Thursday, June 28, 2012

Reflections on Roberts' Healthcare Opinion

As many know, the Supreme Court's eagerly anticipated healthcare decision came down this morning.  Chief Justice Roberts wrote the majority opinion, though he did not have a majority for every proposition.  My bottom line is that this opinion is a slam dunk win for the liberals and a work of craftsmanship if not statesmanship by Chief Justice Roberts.

  1. Though many are reporting that the Court gutted commerce clause doctrine, see, e.g., this article on Slate, I disagree with that view for two reasons.  First, Roberts' opinion on the commerce clause does not in any way change existing commerce clause doctrine.  Wickard v. Filburn, which is considered to be one of the most if not the most expansive understanding of federal commerce power, is cited approvingly by CJ Roberts.  No important (or unimportant) commerce clause cases were overturned by CJ Roberts today. One can read this case to say that five Justices believe that there are limits on Congress' power under the commerce clause.  That is true. But the current commerce clause doctrine is in fact quite broad.  With the exception of the individual mandate, which is very much sui generis, there is very little that Congress would want to do that it cannot do under the commerce power.  You can view the commerce power fight as a fight among those who believe that Congress can do anything under the commerce power, those who believe that Congress can do almost anything, and those who believe that there are real substantive limits on Congress' power.  CJ Roberts' opinion in the middle category. So, in reality, (given that the Court upheld the individual mandate), the liberals did not lose much, if anything.  I can't think of any federal law that is in jeopardy as a consequence of the Chief's opinion. If this case stands for the idea that Congress can regulate activity  but not inactivity, it will not do much damage to commerce clause jurisprudence. (One might argue that Roberts narrowed the necessary and proper clause; but to the extent that he did, the necessary and proper analysis is predicated on the scope of the substantive commerce power.  Given that the scope of the commerce power remains quite broad, the narrowing is, at this time, limited.)
  2. Second, Roberts was writing for himself in that part of the opinion.  The dissenters declined to join his opinion. So everything written on the commerce clause is just Roberts' view and not that of the majority of the Court.  Further, I don't think that that part of the opinion was necessary to the holding (though Roberts says otherwise, but he is not very persuasive on that point.)  So, I don't think there is a commerce clause holding. (Candor compels me to admit that there is a split among some of my colleagues on this point.)  (And of course, even if there is a commerce clause holding, see point 1 above).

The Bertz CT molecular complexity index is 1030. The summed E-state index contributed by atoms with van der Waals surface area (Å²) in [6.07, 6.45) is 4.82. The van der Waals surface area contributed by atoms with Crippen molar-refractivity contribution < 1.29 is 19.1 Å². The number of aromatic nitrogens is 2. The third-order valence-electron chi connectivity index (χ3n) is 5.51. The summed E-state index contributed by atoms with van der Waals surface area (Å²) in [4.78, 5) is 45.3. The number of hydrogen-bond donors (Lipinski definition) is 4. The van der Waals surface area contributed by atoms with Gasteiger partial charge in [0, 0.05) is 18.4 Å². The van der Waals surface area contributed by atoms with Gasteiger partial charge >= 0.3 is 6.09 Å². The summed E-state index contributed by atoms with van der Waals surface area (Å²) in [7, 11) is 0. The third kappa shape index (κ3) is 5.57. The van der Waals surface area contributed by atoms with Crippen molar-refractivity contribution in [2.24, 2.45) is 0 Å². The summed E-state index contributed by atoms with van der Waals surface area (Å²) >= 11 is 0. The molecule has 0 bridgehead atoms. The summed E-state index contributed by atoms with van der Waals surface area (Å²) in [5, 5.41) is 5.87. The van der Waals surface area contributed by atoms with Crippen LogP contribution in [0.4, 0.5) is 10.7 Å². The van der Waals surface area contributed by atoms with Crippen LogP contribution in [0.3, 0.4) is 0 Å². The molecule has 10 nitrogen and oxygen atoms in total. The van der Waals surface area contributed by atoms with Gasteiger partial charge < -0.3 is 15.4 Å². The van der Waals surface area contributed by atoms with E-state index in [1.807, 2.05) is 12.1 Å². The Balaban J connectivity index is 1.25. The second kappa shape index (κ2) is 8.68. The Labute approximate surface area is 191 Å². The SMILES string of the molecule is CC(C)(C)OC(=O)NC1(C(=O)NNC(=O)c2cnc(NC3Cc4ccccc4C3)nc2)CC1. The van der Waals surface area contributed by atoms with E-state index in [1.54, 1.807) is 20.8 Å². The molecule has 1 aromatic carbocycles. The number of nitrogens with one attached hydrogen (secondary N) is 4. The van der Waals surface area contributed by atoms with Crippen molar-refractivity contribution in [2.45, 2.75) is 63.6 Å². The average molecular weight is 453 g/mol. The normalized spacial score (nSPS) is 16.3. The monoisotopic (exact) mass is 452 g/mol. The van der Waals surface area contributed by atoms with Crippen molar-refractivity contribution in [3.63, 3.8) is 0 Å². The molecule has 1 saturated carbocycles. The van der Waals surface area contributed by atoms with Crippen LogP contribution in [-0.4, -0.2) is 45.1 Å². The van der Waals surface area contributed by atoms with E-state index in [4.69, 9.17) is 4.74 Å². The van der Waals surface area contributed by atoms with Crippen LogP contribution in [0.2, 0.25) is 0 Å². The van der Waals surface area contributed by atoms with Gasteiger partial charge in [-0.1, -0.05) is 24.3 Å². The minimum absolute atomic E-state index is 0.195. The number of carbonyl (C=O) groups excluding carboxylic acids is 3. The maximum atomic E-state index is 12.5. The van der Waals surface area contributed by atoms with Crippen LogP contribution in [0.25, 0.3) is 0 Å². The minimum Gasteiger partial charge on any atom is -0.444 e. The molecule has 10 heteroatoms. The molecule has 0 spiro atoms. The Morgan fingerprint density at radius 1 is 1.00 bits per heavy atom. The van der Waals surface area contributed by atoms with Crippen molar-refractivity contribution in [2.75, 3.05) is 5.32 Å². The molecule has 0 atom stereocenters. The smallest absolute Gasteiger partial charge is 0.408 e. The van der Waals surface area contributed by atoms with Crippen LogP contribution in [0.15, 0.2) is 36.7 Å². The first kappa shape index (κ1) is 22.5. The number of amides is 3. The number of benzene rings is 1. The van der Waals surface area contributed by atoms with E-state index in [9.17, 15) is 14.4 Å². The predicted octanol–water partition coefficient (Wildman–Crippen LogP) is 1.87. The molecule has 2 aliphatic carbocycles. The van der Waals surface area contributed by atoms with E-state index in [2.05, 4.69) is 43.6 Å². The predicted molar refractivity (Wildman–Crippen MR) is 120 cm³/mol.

3. While the liberals lost nothing under the commerce power, they gained under the Taxing power.  In an opinion for the Court, joined by the four liberals, the Chief made it clear that just because Congress does not have the power under the commerce power does not also mean that it is disabled under the taxing power.  The Court noted that Congress' taxing power is greater than its commerce power, which is quite broad as we established above. Congress can use the taxing power to stimulate behavior and encourage activity.  This is a big win for the liberals here.
  4. In Part IV of this opinion, which is joined by Justices Breyer and Kagan, narrowed the Medicaid portion of the Act, holding that the Medicaid provision as written is coercive.  CJ Roberts ruled that Congress cannot remove all of the state's medicaid funding for failing to comply with the ACA's medicaid funding requirement.  This is not much of a restriction on Congress' power. Congress can still impose conditions spending on the expenditure of federal funds.  Congress can modify conditions on existing programs.  What Congress cannot do is threaten to terminate funding on other significant independent grants.  That's unconstitutional coercion.  This is not a significant limitation on the spending power and even Breyer and Kagan were happy to go along with it.
  5. Roberts ought to get points for craftsmanship and statesmanship.  The opinion is clearly and sometimes beautifully written.  It is deft (and deceiving) in many places.  It is not too heady to say in places the opinion reminds me on John Marshall's astuteness, except that Roberts is a better writer.
  6. Roberts should also get credit for being a statesman.  This opinion preserves some important legitimacy for the Court.
  7. Conservatives will spin this case, but they lost today.  There was no significant modification of the commerce power. The ACA was upheld essentially intact.  Congress' taxing power was expanded.  The spending power survived without any significant modification. Conservatives were worried about Kennedy, but it was John Roberts who delivered the crucial and painful blow.   Conservatives had four solid votes to strike down the entire ACA.  This is a big lost for them.  When you combine the healthcare decision with the immigration decision decided on Monday, it was not a good week to be a conservative.

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